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I define a function

int find(char *t, int len){

then i call it with

value = "hello world";
rt = find(value, strlen(value));

it does not work, and show "error: too many arguments to function ‘find’"

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The code posted will give an error about a missing semicolon. Try posting the EXACT code you're passing to the compiler -- there's probably some missing punctuation that is confusing the compiler and causing it to give a misleading error message. –  Chris Dodd Jan 5 '11 at 5:51
Is this all done in one file or separate files? Has the definition or a prototype for find) been 'seen' before the call site (ie., do you do something like include a header that has int find(char*,int); in it)? –  Michael Burr Jan 5 '11 at 5:51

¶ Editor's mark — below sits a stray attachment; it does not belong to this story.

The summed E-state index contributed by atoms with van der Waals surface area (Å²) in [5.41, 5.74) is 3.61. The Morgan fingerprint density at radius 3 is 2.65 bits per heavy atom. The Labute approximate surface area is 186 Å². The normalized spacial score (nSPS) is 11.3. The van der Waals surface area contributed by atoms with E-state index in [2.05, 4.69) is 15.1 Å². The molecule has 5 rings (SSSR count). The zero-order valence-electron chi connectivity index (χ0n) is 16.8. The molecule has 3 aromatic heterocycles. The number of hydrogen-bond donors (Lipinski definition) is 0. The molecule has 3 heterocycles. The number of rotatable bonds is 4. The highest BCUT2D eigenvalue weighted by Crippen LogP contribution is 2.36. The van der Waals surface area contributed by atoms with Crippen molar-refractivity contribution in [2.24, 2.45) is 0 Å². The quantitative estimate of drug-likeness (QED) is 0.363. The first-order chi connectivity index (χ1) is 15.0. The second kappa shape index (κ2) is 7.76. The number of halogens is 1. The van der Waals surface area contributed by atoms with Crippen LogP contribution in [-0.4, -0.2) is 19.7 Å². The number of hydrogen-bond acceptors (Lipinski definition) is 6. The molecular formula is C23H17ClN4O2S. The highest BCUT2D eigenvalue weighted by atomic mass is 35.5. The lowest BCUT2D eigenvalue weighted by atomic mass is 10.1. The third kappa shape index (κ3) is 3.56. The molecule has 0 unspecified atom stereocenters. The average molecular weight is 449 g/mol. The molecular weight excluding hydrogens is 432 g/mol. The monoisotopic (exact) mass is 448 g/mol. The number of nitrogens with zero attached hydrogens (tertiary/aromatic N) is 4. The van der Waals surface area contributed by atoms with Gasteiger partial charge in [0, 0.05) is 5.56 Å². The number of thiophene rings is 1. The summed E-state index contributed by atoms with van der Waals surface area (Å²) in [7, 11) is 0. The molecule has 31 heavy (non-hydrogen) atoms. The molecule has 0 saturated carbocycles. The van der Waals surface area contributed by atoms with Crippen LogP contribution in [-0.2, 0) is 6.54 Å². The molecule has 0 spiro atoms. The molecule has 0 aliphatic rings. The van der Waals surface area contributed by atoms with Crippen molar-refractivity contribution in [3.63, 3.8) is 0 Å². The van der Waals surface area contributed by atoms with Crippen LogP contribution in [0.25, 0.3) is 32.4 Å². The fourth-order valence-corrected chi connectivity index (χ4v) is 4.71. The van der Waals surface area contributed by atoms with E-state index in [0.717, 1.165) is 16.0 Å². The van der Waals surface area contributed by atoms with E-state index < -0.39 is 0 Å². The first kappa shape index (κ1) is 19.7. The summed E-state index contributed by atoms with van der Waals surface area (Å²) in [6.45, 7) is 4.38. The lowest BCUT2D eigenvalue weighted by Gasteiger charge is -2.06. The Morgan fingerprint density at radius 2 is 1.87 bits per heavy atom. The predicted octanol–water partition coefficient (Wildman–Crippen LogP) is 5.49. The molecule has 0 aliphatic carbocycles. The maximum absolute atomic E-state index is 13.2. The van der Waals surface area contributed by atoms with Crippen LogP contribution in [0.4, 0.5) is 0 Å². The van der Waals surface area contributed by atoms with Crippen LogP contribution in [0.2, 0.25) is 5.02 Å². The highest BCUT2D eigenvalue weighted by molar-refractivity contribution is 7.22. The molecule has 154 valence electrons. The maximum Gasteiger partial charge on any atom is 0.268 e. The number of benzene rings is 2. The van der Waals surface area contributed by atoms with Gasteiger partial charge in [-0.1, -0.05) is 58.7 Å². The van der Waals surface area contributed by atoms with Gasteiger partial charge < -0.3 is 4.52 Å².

thanks! Burr! I miss the header –  why Jan 5 '11 at 6:02
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2 Answers

up vote 1 down vote accepted
int find(char *t, int len){

might give a warning that function should return a value.

and if you add:

char* value = "hello world";
int rt = find(value, strlen(value));

It should work fine if the code is in a single file (as already pointed by Michael in comments) else you will have to specify the prototype of find function before calling it from a separate file.

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by the way, what is the difference between size_t and int ? –  why Jan 5 '11 at 6:47
Read this: stackoverflow.com/questions/502856/… –  Vikram.exe Jan 5 '11 at 6:58
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  1. There is a syntax error in your call, no ; after value = "hello world"

  2. Did you #include <string.h>?

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